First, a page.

Looking back at the man who contemplated the root causes of poverty and how class struggle shapes societies.
By Robert A. Selig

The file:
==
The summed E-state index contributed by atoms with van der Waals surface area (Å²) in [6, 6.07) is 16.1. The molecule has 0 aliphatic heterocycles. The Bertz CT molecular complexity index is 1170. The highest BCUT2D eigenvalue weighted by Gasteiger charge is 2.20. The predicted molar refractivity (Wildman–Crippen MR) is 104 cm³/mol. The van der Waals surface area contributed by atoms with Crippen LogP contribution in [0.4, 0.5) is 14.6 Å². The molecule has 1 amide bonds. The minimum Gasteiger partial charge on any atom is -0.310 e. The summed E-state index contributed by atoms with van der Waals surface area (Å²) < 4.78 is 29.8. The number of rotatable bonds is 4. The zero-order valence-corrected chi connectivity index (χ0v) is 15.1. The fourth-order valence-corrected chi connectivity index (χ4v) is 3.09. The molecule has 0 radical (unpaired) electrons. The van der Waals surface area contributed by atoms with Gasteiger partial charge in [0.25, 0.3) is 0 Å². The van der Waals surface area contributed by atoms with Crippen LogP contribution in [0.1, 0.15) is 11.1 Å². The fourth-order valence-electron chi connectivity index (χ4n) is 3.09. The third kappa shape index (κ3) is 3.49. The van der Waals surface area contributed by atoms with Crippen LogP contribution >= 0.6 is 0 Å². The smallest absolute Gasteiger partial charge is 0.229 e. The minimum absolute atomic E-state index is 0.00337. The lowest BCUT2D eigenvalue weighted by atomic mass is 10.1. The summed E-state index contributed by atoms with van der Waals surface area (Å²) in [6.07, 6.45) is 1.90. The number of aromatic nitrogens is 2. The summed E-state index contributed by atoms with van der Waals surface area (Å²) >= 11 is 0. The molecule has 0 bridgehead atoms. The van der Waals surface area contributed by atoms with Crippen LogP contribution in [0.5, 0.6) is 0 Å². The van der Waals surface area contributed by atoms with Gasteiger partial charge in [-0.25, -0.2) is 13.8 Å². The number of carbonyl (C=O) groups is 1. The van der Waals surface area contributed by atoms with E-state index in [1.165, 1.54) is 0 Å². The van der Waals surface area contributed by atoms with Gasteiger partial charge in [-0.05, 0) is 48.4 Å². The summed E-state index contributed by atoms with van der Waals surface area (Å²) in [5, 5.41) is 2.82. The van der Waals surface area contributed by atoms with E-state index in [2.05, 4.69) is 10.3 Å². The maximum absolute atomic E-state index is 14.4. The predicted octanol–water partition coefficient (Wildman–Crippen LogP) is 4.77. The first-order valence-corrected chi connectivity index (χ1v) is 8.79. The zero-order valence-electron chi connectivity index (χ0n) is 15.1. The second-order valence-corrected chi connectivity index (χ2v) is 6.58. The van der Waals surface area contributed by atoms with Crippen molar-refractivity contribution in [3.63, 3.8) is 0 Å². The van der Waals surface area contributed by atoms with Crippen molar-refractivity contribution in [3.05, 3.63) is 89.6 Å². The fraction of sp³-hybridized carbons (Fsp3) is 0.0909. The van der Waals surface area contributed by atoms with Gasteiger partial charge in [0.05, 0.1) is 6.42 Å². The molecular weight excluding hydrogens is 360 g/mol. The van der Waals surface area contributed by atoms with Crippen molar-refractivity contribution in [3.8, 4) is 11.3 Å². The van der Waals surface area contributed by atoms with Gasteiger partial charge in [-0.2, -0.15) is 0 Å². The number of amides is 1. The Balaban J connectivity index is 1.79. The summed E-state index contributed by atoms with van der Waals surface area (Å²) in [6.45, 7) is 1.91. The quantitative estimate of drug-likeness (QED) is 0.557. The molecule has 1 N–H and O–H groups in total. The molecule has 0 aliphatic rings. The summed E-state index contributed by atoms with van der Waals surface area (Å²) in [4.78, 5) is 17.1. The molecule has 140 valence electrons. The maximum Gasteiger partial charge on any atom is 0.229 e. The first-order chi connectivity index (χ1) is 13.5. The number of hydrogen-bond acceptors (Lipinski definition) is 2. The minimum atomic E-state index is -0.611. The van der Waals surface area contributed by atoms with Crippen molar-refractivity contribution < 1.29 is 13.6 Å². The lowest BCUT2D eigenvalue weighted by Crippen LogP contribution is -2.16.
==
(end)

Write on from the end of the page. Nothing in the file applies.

Social historians often characterize the 18th century as the age of poor people, beggars and petty criminals, nevertheless, the concept most of us have of the 18th century is one of opulence, splendid baroque palaces, and ornately uniformed soldiers. Conversely, that of the 19th century is often dominated by slums and poverty, by Charles Dickens’ David Copperfield, the orphans in Les Misérables and emaciated weavers of Silesia. Why is that so? The percentage of poor and destitute segments as part of the overall populace was not that much smaller in the 17th and 18th centuries than it was in the 19th century. But the absolute number of poor folks increased, and as poverty became more visible, society’s attitude regarding the poor and poverty changed, and continues to shape our attitudes. Catholic Church theology regarded poverty as a God-given state with beggars providing opportunities to do good deeds, and Protestant ethic looked upon poverty as a moral failure, and thus neither of them considered it its duty to address the roots of poverty by altering, if not overthrowing, the social order by either evolutionary or revolutionary means.